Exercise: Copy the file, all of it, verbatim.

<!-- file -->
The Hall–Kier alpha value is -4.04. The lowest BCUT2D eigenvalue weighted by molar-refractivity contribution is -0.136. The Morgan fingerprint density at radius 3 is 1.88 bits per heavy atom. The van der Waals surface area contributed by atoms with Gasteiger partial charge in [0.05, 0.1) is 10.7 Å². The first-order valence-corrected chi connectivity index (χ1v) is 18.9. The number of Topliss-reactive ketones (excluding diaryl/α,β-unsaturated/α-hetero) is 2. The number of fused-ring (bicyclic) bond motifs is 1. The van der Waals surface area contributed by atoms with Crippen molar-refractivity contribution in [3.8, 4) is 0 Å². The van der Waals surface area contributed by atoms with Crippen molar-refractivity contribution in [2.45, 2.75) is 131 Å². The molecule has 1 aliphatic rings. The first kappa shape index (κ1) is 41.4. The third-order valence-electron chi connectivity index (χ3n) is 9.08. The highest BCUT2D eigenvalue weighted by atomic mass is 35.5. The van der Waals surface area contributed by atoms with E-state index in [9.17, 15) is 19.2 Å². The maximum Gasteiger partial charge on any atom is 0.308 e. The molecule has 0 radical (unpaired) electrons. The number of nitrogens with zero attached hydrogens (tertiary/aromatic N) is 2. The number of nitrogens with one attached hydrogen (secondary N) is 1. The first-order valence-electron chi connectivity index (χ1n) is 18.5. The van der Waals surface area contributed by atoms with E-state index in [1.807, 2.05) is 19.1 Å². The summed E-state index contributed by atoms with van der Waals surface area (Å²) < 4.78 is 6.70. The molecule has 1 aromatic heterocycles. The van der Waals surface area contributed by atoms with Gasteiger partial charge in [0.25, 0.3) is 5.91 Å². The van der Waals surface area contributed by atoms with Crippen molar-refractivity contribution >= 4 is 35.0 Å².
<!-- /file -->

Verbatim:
The Hall–Kier alpha value is -4.04. The lowest BCUT2D eigenvalue weighted by molar-refractivity contribution is -0.136. The Morgan fingerprint density at radius 3 is 1.88 bits per heavy atom. The van der Waals surface area contributed by atoms with Gasteiger partial charge in [0.05, 0.1) is 10.7 Å². The first-order valence-corrected chi connectivity index (χ1v) is 18.9. The number of Topliss-reactive ketones (excluding diaryl/α,β-unsaturated/α-hetero) is 2. The number of fused-ring (bicyclic) bond motifs is 1. The van der Waals surface area contributed by atoms with Crippen molar-refractivity contribution in [3.8, 4) is 0 Å². The van der Waals surface area contributed by atoms with Crippen molar-refractivity contribution in [2.45, 2.75) is 131 Å². The molecule has 1 aliphatic rings. The first kappa shape index (κ1) is 41.4. The third-order valence-electron chi connectivity index (χ3n) is 9.08. The highest BCUT2D eigenvalue weighted by atomic mass is 35.5. The van der Waals surface area contributed by atoms with E-state index in [9.17, 15) is 19.2 Å². The maximum Gasteiger partial charge on any atom is 0.308 e. The molecule has 0 radical (unpaired) electrons. The number of nitrogens with zero attached hydrogens (tertiary/aromatic N) is 2. The number of nitrogens with one attached hydrogen (secondary N) is 1. The first-order valence-electron chi connectivity index (χ1n) is 18.5. The van der Waals surface area contributed by atoms with E-state index in [1.807, 2.05) is 19.1 Å². The summed E-state index contributed by atoms with van der Waals surface area (Å²) < 4.78 is 6.70. The molecule has 1 aromatic heterocycles. The van der Waals surface area contributed by atoms with Gasteiger partial charge in [0.25, 0.3) is 5.91 Å². The van der Waals surface area contributed by atoms with Crippen molar-refractivity contribution >= 4 is 35.0 Å².